November 13, 2015: This article has been updated.
Maryland’s health care insurance exchange was supposed to be a leading example of a successful, state-supported program to ensure every resident had access to health care. Maryland already had established an all-payer system setting uniform rates for medical procedures, so embracing universal health insurance as part of the Affordable Care Act, or “Obamacare,” was the logical next step. And Gov. Martin O’Malley, a Democrat, soon to seek the presidency, was eager to get the program launched.
But the Maryland exchange stumbled badly almost the minute it opened for business in 2013, felled by technology, not medical science. A series of computer glitches paralyzed the system and took months to resolve. Some of the contracts for the failed 2013 rollout had been awarded without competitive bidding, a move allowed by changes approved in 2011 by the state Legislature with little fanfare.
That meant more than $1 million in contracts for the health care exchange could go ahead without customary review by the state’s Board of Public Works, composed of the governor, the independently elected state comptroller, and the state treasurer appointed by the Legislature. Comptroller Peter Franchot, a Democrat, was a lone voice on the board when he questioned the new contracting system for the health care exchange.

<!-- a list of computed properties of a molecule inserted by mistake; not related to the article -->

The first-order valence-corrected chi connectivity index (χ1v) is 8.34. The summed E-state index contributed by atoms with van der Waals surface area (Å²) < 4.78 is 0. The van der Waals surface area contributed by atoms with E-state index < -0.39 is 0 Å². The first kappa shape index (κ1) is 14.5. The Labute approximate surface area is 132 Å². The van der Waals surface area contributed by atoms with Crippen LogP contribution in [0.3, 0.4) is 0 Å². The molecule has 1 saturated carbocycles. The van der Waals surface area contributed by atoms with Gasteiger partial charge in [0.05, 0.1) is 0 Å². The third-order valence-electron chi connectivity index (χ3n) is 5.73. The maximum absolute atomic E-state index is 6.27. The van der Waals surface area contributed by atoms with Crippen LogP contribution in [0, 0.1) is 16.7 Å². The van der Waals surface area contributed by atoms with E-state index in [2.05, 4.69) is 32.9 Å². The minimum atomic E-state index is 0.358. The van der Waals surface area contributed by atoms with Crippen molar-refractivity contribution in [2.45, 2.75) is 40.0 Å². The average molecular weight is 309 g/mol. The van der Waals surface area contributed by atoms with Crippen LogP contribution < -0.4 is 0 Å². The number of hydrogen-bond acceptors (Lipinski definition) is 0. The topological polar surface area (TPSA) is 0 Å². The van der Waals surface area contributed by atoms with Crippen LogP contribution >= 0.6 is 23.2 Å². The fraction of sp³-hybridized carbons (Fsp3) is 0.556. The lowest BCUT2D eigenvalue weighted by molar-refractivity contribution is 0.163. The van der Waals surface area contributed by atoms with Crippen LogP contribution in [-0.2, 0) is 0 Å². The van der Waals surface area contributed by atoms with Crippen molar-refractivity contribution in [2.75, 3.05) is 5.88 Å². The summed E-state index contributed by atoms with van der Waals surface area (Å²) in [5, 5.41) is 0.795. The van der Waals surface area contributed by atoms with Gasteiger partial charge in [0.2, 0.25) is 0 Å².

In addition, a state audit of Maryland’s health insurance exchange found that the state improperly billed the federal government $28.4 million during the troubled launch. The audit report attributed the overbilling to a lack of state oversight and internal controls.
After the initial problems with the exchange, the Maryland Health Benefit Exchange Board of Trustees, which oversaw the process, extended contracts and awarded new ones in closed-door meetings that the Maryland Open Meetings Compliance Board later said were violations of state law.
Maryland’s disastrous health exchange rollout combined two elements — procurement problems and lack of transparency — that are among several recurring themes that led to the state earning a score of 64, or a D grade, ranking it tied for 22nd among the 50 states in the State Integrity Investigation, a data-driven assessment of state government accountability and transparency by the Center for Public Integrity and Global Integrity.